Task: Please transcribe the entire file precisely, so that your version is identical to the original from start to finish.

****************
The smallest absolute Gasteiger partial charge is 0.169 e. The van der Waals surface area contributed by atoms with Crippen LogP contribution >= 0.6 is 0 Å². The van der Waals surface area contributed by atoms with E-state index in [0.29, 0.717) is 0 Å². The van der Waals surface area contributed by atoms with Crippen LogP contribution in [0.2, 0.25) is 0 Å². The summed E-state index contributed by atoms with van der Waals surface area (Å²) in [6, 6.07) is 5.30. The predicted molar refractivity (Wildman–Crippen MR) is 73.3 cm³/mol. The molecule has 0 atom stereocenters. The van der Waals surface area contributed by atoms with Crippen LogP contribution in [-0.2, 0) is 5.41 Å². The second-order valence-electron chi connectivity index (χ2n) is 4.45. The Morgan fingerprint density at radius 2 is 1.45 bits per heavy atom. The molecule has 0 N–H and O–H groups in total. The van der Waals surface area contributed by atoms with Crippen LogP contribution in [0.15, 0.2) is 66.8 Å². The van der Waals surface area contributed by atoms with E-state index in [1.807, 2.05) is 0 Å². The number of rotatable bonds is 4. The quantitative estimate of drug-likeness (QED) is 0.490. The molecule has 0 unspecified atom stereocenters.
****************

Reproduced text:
The smallest absolute Gasteiger partial charge is 0.169 e. The van der Waals surface area contributed by atoms with Crippen LogP contribution >= 0.6 is 0 Å². The van der Waals surface area contributed by atoms with E-state index in [0.29, 0.717) is 0 Å². The van der Waals surface area contributed by atoms with Crippen LogP contribution in [0.2, 0.25) is 0 Å². The summed E-state index contributed by atoms with van der Waals surface area (Å²) in [6, 6.07) is 5.30. The predicted molar refractivity (Wildman–Crippen MR) is 73.3 cm³/mol. The molecule has 0 atom stereocenters. The van der Waals surface area contributed by atoms with Crippen LogP contribution in [-0.2, 0) is 5.41 Å². The second-order valence-electron chi connectivity index (χ2n) is 4.45. The Morgan fingerprint density at radius 2 is 1.45 bits per heavy atom. The molecule has 0 N–H and O–H groups in total. The van der Waals surface area contributed by atoms with Crippen LogP contribution in [0.15, 0.2) is 66.8 Å². The van der Waals surface area contributed by atoms with E-state index in [1.807, 2.05) is 0 Å². The number of rotatable bonds is 4. The quantitative estimate of drug-likeness (QED) is 0.490. The molecule has 0 unspecified atom stereocenters.